There are times when we need to create a new variable by using variables that reside in separate data files. Circumstances such as these require that we merge, or join, two datasets together. As an example, pretend that we want to compute the total population of cities in the United States by adding together the male and female population, but the variables for male and female population reside in two different data files. Below are a few sample records:
How do we merge two datasets together, and compute a new variable using our hypothetical datasets? Here is a sample program in BASE SAS that would accomplish this task:
/*COMMENT: Specify the location of the input data files */ LIBNAME male "/root/sample_directory/maledata"; LIBNAME fem "/root/sample_directory/femdata";
/*COMMENT: Sort the two data files by a common ID variable */ PROC SORT DATA = male.malepop OUT = male; BY city; RUN;
PROC SORT DATA = fem.femalepop OUT = female; BY city; RUN;
/*COMMENT: Join the files, compute new variable */ DATA totalpop; MERGE male female; BY city; totpop = malepop + femalepop ; RUN;
/*Print the results of the output using the PRINT procedure */ PROC PRINT DATA = totalpop ; run ;
Here is a step-by-step breakdown of the program:
We first define where the two datasets reside on your computer with a pair of LIBNAME statements. Note that if your input data all resides in one directory, you would only need one LIBNAME statement. Remember, LIBNAMES only tell SAS the location of your input data. They can also tell SAS where to store output datasets.
LIBNAME male "/root/sample_directory/maledata";
LIBNAME fem "/root/sample_directory/femdata";
One requirement for merging in a SAS data step is that the two datasets must be sorted by a unique ID. In SAS, we sort datasets using the SORT procedure. In order to preserve the original state of the data file being sorted, we create temporary datasets using the OUT option. The OUT option instructs the SORT PROCEDURE to output a temporary dataset, which in this case is a sorted version of the original. It also ensures that the original datasets will remain unchanged. We place the unique ID that we would like to sort by in the BY statement of the SORT procedure. In this example, our unique ID is the variable "city."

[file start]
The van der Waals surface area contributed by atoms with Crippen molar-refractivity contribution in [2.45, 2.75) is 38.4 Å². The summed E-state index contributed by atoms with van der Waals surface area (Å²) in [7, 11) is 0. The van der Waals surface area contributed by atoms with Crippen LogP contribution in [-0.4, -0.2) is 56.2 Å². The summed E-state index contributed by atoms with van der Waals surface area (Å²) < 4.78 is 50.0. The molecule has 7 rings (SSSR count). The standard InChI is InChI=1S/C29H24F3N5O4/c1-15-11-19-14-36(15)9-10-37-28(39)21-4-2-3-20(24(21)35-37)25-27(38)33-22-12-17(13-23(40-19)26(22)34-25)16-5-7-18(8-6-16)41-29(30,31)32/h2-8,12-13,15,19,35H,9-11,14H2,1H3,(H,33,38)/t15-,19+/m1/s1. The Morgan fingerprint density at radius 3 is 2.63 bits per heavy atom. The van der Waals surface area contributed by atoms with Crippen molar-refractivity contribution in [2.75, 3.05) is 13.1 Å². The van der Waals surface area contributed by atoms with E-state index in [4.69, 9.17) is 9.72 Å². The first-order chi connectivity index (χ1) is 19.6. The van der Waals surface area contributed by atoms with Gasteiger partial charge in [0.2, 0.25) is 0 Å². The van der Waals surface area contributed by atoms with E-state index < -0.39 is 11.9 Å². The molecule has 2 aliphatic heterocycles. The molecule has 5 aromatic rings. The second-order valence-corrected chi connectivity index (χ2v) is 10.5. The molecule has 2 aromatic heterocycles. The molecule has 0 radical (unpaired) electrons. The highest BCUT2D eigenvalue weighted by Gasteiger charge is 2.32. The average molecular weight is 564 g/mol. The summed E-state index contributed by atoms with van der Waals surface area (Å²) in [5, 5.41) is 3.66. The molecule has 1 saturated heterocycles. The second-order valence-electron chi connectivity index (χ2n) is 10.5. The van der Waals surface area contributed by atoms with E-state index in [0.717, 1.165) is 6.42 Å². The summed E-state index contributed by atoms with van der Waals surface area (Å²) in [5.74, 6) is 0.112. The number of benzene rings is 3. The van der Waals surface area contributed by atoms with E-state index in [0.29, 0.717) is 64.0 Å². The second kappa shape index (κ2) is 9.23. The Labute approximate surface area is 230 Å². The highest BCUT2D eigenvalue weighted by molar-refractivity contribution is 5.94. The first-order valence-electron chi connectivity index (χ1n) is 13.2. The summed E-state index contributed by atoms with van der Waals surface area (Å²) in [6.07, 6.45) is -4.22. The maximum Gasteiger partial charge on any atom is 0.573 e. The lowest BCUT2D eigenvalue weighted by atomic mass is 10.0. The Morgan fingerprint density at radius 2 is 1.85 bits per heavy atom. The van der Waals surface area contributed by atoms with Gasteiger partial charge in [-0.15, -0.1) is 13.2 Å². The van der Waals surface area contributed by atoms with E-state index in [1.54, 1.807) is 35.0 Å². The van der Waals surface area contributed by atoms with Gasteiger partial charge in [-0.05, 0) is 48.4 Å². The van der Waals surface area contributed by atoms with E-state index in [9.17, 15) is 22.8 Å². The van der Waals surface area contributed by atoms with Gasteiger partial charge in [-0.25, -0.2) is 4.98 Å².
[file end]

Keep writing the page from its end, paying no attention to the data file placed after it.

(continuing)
PROC SORT DATA = male.malepop OUT = male;
PROC SORT DATA = fem.femalepop OUT = female;
Next, in order to combine the two dataets, we begin by creating a new dataset. As always, we create a dataset in SAS by starting with the keyword "data" followed by the name of the dataset you would like to create. Below, I name this dataset "totalpop." After naming the dataset, we merge the two data files together by writing the keyword "merge" followed by the name of the two datasets we would like to combine. We specify the unique ID to merge by with the "by" option. Recall above that our unique ID in this example is the "city" variable. We compute total population by adding male and female population together.
MERGE male female;
totpop = malepop + femalepop ;
We can take a look at the final dataset using the PRINT procedure:
PROC PRINT DATA = totalpop ; RUN;
city malepop femalepop totpop
01 100 50 150
02 150 100 250
03 190 20 210
While there will always be more than one way to accomplish a task in SAS, merging usually entails 4 steps:
- Specifying the location of the input datasets using the LIBNAME statement
- Identifying a unique ID variable (or variables) in both datasets that uniquely identify rows of data.
- Sorting the input datasets by a common ID that uniquely identifies records
- Merging the two datasets together in a data step using the MERGE and BY statements.
The UCLA ATS website has many helpful examples on how to merge in SAS. Here is one article: